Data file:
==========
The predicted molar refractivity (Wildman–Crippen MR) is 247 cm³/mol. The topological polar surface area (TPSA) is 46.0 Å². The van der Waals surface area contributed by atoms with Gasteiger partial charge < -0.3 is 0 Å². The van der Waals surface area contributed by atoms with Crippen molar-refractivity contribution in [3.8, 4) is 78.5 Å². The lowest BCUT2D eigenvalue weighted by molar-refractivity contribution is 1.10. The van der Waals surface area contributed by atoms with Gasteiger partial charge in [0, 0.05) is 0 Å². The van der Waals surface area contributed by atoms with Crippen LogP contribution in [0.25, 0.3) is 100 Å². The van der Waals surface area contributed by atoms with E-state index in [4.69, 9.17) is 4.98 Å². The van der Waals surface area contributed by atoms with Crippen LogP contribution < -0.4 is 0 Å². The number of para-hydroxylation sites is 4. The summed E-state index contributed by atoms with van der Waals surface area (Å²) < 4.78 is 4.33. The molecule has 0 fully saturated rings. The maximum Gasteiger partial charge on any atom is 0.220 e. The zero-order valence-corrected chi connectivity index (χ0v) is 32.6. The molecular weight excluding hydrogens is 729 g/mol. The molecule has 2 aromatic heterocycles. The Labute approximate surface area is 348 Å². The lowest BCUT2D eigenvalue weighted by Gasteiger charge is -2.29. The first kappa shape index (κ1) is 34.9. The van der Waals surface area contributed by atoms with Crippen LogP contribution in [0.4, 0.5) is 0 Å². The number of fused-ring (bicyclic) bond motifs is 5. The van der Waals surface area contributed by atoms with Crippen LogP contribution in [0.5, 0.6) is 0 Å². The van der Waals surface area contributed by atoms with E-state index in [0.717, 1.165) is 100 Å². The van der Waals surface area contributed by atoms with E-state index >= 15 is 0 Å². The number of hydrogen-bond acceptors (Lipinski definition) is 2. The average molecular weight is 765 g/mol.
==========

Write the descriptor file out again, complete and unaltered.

The predicted molar refractivity (Wildman–Crippen MR) is 247 cm³/mol. The topological polar surface area (TPSA) is 46.0 Å². The van der Waals surface area contributed by atoms with Gasteiger partial charge < -0.3 is 0 Å². The van der Waals surface area contributed by atoms with Crippen molar-refractivity contribution in [3.8, 4) is 78.5 Å². The lowest BCUT2D eigenvalue weighted by molar-refractivity contribution is 1.10. The van der Waals surface area contributed by atoms with Gasteiger partial charge in [0, 0.05) is 0 Å². The van der Waals surface area contributed by atoms with Crippen LogP contribution in [0.25, 0.3) is 100 Å². The van der Waals surface area contributed by atoms with E-state index in [4.69, 9.17) is 4.98 Å². The van der Waals surface area contributed by atoms with Crippen LogP contribution < -0.4 is 0 Å². The number of para-hydroxylation sites is 4. The summed E-state index contributed by atoms with van der Waals surface area (Å²) < 4.78 is 4.33. The molecule has 0 fully saturated rings. The maximum Gasteiger partial charge on any atom is 0.220 e. The zero-order valence-corrected chi connectivity index (χ0v) is 32.6. The molecular weight excluding hydrogens is 729 g/mol. The molecule has 2 aromatic heterocycles. The Labute approximate surface area is 348 Å². The lowest BCUT2D eigenvalue weighted by Gasteiger charge is -2.29. The first kappa shape index (κ1) is 34.9. The van der Waals surface area contributed by atoms with Crippen LogP contribution in [0.4, 0.5) is 0 Å². The number of fused-ring (bicyclic) bond motifs is 5. The van der Waals surface area contributed by atoms with Crippen LogP contribution in [0.5, 0.6) is 0 Å². The van der Waals surface area contributed by atoms with E-state index in [0.717, 1.165) is 100 Å². The van der Waals surface area contributed by atoms with E-state index >= 15 is 0 Å². The number of hydrogen-bond acceptors (Lipinski definition) is 2. The average molecular weight is 765 g/mol.